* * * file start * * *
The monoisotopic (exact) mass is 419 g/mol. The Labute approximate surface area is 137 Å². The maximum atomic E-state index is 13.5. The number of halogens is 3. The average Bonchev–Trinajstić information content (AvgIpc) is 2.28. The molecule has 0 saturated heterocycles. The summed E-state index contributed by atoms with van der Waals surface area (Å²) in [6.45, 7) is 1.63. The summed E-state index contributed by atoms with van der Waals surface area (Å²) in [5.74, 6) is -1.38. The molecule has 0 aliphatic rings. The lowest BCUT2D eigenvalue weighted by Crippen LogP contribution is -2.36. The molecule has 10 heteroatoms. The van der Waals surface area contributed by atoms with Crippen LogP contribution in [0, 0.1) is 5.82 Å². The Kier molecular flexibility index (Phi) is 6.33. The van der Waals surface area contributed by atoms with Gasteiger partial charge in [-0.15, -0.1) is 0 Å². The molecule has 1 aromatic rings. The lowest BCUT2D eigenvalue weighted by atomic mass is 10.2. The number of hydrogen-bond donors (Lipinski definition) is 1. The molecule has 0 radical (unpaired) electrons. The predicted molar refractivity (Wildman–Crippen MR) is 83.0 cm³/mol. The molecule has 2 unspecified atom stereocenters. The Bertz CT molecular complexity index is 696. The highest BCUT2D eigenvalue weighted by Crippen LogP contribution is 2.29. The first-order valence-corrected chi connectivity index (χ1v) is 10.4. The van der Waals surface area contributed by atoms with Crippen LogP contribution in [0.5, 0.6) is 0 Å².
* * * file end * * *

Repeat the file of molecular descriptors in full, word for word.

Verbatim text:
The monoisotopic (exact) mass is 419 g/mol. The Labute approximate surface area is 137 Å². The maximum atomic E-state index is 13.5. The number of halogens is 3. The average Bonchev–Trinajstić information content (AvgIpc) is 2.28. The molecule has 0 saturated heterocycles. The summed E-state index contributed by atoms with van der Waals surface area (Å²) in [6.45, 7) is 1.63. The summed E-state index contributed by atoms with van der Waals surface area (Å²) in [5.74, 6) is -1.38. The molecule has 0 aliphatic rings. The lowest BCUT2D eigenvalue weighted by Crippen LogP contribution is -2.36. The molecule has 10 heteroatoms. The van der Waals surface area contributed by atoms with Crippen LogP contribution in [0, 0.1) is 5.82 Å². The Kier molecular flexibility index (Phi) is 6.33. The van der Waals surface area contributed by atoms with Gasteiger partial charge in [-0.15, -0.1) is 0 Å². The molecule has 1 aromatic rings. The lowest BCUT2D eigenvalue weighted by atomic mass is 10.2. The number of hydrogen-bond donors (Lipinski definition) is 1. The molecule has 0 radical (unpaired) electrons. The predicted molar refractivity (Wildman–Crippen MR) is 83.0 cm³/mol. The molecule has 2 unspecified atom stereocenters. The Bertz CT molecular complexity index is 696. The highest BCUT2D eigenvalue weighted by Crippen LogP contribution is 2.29. The first-order valence-corrected chi connectivity index (χ1v) is 10.4. The van der Waals surface area contributed by atoms with Crippen LogP contribution in [0.5, 0.6) is 0 Å².